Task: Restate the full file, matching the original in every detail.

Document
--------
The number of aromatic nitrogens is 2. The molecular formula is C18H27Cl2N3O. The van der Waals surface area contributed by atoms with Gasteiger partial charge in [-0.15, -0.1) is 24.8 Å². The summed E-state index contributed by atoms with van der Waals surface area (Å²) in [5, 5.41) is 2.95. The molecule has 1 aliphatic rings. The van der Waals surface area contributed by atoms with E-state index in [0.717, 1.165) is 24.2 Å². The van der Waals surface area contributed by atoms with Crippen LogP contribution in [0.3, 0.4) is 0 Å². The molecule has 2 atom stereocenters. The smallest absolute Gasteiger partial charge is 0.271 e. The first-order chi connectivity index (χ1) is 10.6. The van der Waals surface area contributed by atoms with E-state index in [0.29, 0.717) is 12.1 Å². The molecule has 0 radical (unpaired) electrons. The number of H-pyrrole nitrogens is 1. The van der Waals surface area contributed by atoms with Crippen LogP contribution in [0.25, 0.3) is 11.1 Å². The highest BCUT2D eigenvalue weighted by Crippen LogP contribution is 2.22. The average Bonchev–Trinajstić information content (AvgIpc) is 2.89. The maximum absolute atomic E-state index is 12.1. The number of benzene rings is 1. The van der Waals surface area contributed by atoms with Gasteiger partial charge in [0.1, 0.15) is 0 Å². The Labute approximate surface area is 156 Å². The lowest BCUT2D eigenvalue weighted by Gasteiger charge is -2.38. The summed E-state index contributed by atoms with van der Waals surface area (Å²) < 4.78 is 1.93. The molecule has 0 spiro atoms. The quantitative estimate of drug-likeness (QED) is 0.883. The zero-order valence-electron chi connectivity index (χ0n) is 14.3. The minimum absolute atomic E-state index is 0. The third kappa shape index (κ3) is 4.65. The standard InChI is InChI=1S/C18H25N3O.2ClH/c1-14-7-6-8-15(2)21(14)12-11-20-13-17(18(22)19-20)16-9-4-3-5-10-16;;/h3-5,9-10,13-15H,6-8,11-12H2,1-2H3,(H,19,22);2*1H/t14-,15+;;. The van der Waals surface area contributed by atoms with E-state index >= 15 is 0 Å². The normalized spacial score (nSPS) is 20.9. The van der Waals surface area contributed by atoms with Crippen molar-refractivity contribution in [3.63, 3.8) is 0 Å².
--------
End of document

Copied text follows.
The number of aromatic nitrogens is 2. The molecular formula is C18H27Cl2N3O. The van der Waals surface area contributed by atoms with Gasteiger partial charge in [-0.15, -0.1) is 24.8 Å². The summed E-state index contributed by atoms with van der Waals surface area (Å²) in [5, 5.41) is 2.95. The molecule has 1 aliphatic rings. The van der Waals surface area contributed by atoms with E-state index in [0.717, 1.165) is 24.2 Å². The van der Waals surface area contributed by atoms with Crippen LogP contribution in [0.3, 0.4) is 0 Å². The molecule has 2 atom stereocenters. The smallest absolute Gasteiger partial charge is 0.271 e. The first-order chi connectivity index (χ1) is 10.6. The van der Waals surface area contributed by atoms with E-state index in [0.29, 0.717) is 12.1 Å². The molecule has 0 radical (unpaired) electrons. The number of H-pyrrole nitrogens is 1. The van der Waals surface area contributed by atoms with Crippen LogP contribution in [0.25, 0.3) is 11.1 Å². The highest BCUT2D eigenvalue weighted by Crippen LogP contribution is 2.22. The average Bonchev–Trinajstić information content (AvgIpc) is 2.89. The maximum absolute atomic E-state index is 12.1. The number of benzene rings is 1. The van der Waals surface area contributed by atoms with Gasteiger partial charge in [0.1, 0.15) is 0 Å². The Labute approximate surface area is 156 Å². The lowest BCUT2D eigenvalue weighted by Gasteiger charge is -2.38. The summed E-state index contributed by atoms with van der Waals surface area (Å²) < 4.78 is 1.93. The molecule has 0 spiro atoms. The quantitative estimate of drug-likeness (QED) is 0.883. The zero-order valence-electron chi connectivity index (χ0n) is 14.3. The minimum absolute atomic E-state index is 0. The third kappa shape index (κ3) is 4.65. The standard InChI is InChI=1S/C18H25N3O.2ClH/c1-14-7-6-8-15(2)21(14)12-11-20-13-17(18(22)19-20)16-9-4-3-5-10-16;;/h3-5,9-10,13-15H,6-8,11-12H2,1-2H3,(H,19,22);2*1H/t14-,15+;;. The van der Waals surface area contributed by atoms with E-state index >= 15 is 0 Å². The normalized spacial score (nSPS) is 20.9. The van der Waals surface area contributed by atoms with Crippen molar-refractivity contribution in [3.63, 3.8) is 0 Å².